Genetic structure of fragmented southern populations of African Cape buffalo (Syncerus caffer caffer)

Smitz Nathalie, Cornélis Daniel, Chardonnet Philippe, Caron Alexandre, De Garine-Wichatitsky Michel, Jori Ferran, Mouton Alice, Latinne Alice, Pigneur Lise-Marie, Melletti Mario, Kanapeckas Kimberly L., Marescaux Jonathan, Lopes Pereira Carlos, Michaux Johan. 2014. Genetic structure of fragmented southern populations of African Cape buffalo (Syncerus caffer caffer). BMC Evolutionary Biology, 14 (203), 19 p.

Journal article ; Article de revue à facteur d'impact Revue en libre accès total
Published version - Anglais
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Quartile : Q2, Sujet : GENETICS & HEREDITY / Quartile : Q2, Sujet : EVOLUTIONARY BIOLOGY

Abstract : Background: African wildlife experienced a reduction in population size and geographical distribution over the last millennium, particularly since the 19th century as a result of human demographic expansion, wildlife overexploitation, habitat degradation and cattle-borne diseases. In many areas, ungulate populations are now largely confined within a network of loosely connected protected areas. These metapopulations face gene flow restriction and run the risk of genetic diversity erosion. In this context, we assessed the "genetic health" of free ranging southern African Cape buffalo populations (S.c. caffer) and investigated the origins of their current genetic structure. The analyses were based on 264 samples from 6 southern African countries that were genotyped for 14 autosomal and 3 Y-chromosomal microsatellites. Results: The analyses differentiated three significant genetic clusters, hereafter referred to as Northern (N), Central (C) and Southern (S) clusters. The results suggest that splitting of the N and C clusters occurred around 6000 to 8400 years ago. Both N and C clusters displayed high genetic diversity (mean allelic richness (Ar) of 7.217, average genetic diversity over loci of 0.594, mean private alleles (Pa) of 11), low differentiation, and an absence of an inbreeding depression signal (mean FIS = 0.037). The third (S) cluster, a tiny population enclosed within a small isolated protected area, likely originated from a more recent isolation and experienced genetic drift (FIS = 0.062, mean Ar = 6.160, Pa = 2). This study also highlighted the impact of translocations between clusters on the genetic structure of several African buffalo populations. Lower differentiation estimates were observed between C and N sampling localities that experienced translocation over the last century. Conclusions: We showed that the current genetic structure of southern African Cape buffalo populations results from both ancient and recent processes. The splitting time of N and C clusters suggests that the current pattern results from human-induced factors and/or from the aridification process that occurred during the Holocene period. The more recent S cluster genetic drift probably results of processes that occurred over the last centuries (habitat fragmentation, diseases). Management practices of African buffalo populations should consider the micro-evolutionary changes highlighted in the present study. (Résumé d'auteur)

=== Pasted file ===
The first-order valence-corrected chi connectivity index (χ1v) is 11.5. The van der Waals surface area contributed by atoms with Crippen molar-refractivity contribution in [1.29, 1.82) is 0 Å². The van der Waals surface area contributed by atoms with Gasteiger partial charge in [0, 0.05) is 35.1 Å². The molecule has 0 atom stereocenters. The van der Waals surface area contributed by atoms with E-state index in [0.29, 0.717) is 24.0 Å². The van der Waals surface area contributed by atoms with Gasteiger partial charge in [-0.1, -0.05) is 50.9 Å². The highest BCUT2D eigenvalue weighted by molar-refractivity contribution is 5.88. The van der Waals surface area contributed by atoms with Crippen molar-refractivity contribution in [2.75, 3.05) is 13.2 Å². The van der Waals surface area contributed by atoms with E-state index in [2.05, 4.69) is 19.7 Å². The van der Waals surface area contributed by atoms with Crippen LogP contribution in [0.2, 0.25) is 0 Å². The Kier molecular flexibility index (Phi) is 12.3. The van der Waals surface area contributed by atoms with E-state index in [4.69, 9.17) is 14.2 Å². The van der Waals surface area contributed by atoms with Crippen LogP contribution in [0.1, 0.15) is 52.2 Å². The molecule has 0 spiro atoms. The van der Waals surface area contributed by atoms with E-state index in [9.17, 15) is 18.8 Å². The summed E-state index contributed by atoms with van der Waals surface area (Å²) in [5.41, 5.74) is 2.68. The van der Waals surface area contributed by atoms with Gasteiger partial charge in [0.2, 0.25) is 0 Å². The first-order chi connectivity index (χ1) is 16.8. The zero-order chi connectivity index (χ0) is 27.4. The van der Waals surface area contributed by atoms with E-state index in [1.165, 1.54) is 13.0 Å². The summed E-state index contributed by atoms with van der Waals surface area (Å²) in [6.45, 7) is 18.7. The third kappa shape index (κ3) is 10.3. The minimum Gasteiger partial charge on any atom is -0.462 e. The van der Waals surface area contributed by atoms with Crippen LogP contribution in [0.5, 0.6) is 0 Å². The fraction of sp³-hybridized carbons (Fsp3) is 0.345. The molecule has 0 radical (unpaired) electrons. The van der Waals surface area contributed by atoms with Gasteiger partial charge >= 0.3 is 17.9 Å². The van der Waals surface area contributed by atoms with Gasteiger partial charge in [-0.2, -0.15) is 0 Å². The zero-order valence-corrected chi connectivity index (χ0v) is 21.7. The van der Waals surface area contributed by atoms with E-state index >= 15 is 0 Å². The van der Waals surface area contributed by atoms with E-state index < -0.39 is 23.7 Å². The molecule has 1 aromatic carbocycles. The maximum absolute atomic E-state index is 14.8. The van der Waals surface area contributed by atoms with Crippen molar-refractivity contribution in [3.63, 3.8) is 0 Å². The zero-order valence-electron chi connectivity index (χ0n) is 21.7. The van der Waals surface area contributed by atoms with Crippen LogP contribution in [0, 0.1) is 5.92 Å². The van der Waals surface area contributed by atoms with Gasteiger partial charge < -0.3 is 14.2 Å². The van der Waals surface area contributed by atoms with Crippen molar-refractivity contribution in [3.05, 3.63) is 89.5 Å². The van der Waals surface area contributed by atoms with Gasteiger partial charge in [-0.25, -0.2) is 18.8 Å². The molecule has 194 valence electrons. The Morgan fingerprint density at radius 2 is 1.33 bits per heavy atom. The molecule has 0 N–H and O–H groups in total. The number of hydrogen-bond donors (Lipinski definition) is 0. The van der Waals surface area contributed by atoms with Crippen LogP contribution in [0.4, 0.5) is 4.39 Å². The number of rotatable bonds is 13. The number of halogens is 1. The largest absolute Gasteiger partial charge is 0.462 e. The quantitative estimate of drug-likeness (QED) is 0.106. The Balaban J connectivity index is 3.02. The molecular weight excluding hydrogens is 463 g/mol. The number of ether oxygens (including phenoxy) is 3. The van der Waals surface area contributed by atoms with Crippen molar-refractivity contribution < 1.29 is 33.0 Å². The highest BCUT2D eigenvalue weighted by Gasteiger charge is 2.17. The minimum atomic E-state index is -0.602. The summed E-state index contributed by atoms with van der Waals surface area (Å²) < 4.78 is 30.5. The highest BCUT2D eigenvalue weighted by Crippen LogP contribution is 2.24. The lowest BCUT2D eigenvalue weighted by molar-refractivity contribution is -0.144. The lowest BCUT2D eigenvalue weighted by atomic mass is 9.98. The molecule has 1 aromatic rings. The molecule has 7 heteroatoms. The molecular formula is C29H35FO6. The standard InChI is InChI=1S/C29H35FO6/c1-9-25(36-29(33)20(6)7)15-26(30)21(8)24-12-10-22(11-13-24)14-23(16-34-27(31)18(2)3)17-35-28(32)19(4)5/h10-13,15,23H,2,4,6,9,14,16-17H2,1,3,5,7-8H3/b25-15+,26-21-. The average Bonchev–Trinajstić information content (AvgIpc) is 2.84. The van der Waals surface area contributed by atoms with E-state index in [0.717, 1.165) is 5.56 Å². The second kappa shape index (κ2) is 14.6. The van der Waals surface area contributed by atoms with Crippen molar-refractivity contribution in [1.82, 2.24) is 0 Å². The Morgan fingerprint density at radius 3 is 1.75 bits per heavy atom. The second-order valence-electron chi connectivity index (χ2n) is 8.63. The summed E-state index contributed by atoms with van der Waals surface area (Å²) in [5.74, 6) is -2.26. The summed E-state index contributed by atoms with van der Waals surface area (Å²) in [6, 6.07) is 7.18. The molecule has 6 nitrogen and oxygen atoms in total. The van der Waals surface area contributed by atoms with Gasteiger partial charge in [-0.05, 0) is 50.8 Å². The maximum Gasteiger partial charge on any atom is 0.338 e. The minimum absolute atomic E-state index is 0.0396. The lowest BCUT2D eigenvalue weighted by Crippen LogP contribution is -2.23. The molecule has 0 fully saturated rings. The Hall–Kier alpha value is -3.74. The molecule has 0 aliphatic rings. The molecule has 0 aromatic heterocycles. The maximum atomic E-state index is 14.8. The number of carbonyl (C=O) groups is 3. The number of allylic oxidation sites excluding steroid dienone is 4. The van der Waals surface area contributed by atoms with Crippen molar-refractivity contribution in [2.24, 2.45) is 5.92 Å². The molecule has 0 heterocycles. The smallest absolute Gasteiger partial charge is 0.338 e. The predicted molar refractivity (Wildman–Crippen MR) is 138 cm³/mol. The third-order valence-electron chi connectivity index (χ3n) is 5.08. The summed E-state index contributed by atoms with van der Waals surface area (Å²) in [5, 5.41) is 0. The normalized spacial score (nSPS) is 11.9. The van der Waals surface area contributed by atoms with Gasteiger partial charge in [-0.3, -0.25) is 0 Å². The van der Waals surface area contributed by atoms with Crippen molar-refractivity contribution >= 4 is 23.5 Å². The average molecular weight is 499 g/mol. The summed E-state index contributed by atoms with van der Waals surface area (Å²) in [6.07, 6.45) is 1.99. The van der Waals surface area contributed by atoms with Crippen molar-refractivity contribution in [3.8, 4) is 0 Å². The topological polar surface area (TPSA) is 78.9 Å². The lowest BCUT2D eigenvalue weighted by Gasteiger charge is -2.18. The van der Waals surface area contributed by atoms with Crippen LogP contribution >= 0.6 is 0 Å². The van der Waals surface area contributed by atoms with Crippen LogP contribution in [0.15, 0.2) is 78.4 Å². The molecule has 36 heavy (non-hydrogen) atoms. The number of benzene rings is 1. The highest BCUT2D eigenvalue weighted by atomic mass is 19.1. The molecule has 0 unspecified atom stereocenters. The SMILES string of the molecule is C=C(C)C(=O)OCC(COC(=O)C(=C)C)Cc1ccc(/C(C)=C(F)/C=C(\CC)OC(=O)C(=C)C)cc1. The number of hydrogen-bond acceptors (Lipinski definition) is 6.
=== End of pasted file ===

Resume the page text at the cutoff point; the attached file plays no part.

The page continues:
Mots-clés Agrovoc : Buffle africain, Génétique des populations, Distribution géographique, Conservation des ressources génétiques, Phylogénie, Marqueur génétique, Microsatellite, Translocation, Génotype, Évolution

Mots-clés géographiques Agrovoc : Afrique australe, Zimbabwe, Botswana, Afrique du Sud, Mozambique, Zambie, Angola

Classification Agris : L10 - Animal genetics and breeding
L60 - Animal taxonomy and geography
P01 - Nature conservation and land resources

Champ stratégique Cirad : Axe 6 (2014-2018) - Sociétés, natures et territoires

Auteurs et affiliations

  • Smitz Nathalie, Université de Liège (BEL)
  • Cornélis Daniel, CIRAD-ES-UPR AGIRs (FRA)
  • Chardonnet Philippe, International Foundation for the Conservation of the Wildlife (FRA)
  • Caron Alexandre, CIRAD-ES-UPR AGIRs (ZWE) ORCID: 0000-0002-5213-3273
  • De Garine-Wichatitsky Michel, CIRAD-ES-UPR AGIRs (ZWE) ORCID: 0000-0002-5438-1473
  • Jori Ferran, CIRAD-ES-UPR AGIRs (BWA) ORCID: 0000-0001-5451-7767
  • Mouton Alice, Université de Liège (BEL)
  • Latinne Alice, Université de Liège (BEL)
  • Pigneur Lise-Marie, University of Namur (BEL)
  • Melletti Mario
  • Kanapeckas Kimberly L., University of Pretoria (ZAF)
  • Marescaux Jonathan, University of Namur (BEL)
  • Lopes Pereira Carlos, Wildlife Conservation Society (USA)
  • Michaux Johan, Université de Liège (BEL)

Source : Cirad - Agritrop (

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